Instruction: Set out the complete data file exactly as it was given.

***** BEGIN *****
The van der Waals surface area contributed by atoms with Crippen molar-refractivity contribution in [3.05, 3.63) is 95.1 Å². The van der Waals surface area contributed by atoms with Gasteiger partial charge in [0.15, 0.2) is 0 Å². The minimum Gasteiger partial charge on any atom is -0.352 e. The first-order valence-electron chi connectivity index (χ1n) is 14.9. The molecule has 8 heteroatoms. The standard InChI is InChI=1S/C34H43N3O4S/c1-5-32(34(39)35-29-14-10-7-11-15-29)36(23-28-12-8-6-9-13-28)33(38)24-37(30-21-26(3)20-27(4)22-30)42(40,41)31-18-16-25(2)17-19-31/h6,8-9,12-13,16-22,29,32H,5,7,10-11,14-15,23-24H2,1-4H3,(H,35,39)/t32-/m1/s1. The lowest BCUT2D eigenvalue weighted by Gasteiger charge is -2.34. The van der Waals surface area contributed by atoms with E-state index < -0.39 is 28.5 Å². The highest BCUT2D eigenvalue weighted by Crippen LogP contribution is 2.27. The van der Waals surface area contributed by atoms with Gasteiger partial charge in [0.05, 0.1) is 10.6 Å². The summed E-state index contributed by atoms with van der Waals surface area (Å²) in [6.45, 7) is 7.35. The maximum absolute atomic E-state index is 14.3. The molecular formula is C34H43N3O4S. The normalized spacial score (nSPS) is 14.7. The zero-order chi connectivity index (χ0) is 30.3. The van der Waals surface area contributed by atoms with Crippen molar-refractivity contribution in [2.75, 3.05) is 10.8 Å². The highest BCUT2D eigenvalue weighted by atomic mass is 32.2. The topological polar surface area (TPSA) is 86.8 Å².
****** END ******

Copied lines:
The van der Waals surface area contributed by atoms with Crippen molar-refractivity contribution in [3.05, 3.63) is 95.1 Å². The van der Waals surface area contributed by atoms with Gasteiger partial charge in [0.15, 0.2) is 0 Å². The minimum Gasteiger partial charge on any atom is -0.352 e. The first-order valence-electron chi connectivity index (χ1n) is 14.9. The molecule has 8 heteroatoms. The standard InChI is InChI=1S/C34H43N3O4S/c1-5-32(34(39)35-29-14-10-7-11-15-29)36(23-28-12-8-6-9-13-28)33(38)24-37(30-21-26(3)20-27(4)22-30)42(40,41)31-18-16-25(2)17-19-31/h6,8-9,12-13,16-22,29,32H,5,7,10-11,14-15,23-24H2,1-4H3,(H,35,39)/t32-/m1/s1. The lowest BCUT2D eigenvalue weighted by Gasteiger charge is -2.34. The van der Waals surface area contributed by atoms with E-state index < -0.39 is 28.5 Å². The highest BCUT2D eigenvalue weighted by Crippen LogP contribution is 2.27. The van der Waals surface area contributed by atoms with Gasteiger partial charge in [0.05, 0.1) is 10.6 Å². The summed E-state index contributed by atoms with van der Waals surface area (Å²) in [6.45, 7) is 7.35. The maximum absolute atomic E-state index is 14.3. The molecular formula is C34H43N3O4S. The normalized spacial score (nSPS) is 14.7. The zero-order chi connectivity index (χ0) is 30.3. The van der Waals surface area contributed by atoms with Crippen molar-refractivity contribution in [2.75, 3.05) is 10.8 Å². The highest BCUT2D eigenvalue weighted by atomic mass is 32.2. The topological polar surface area (TPSA) is 86.8 Å².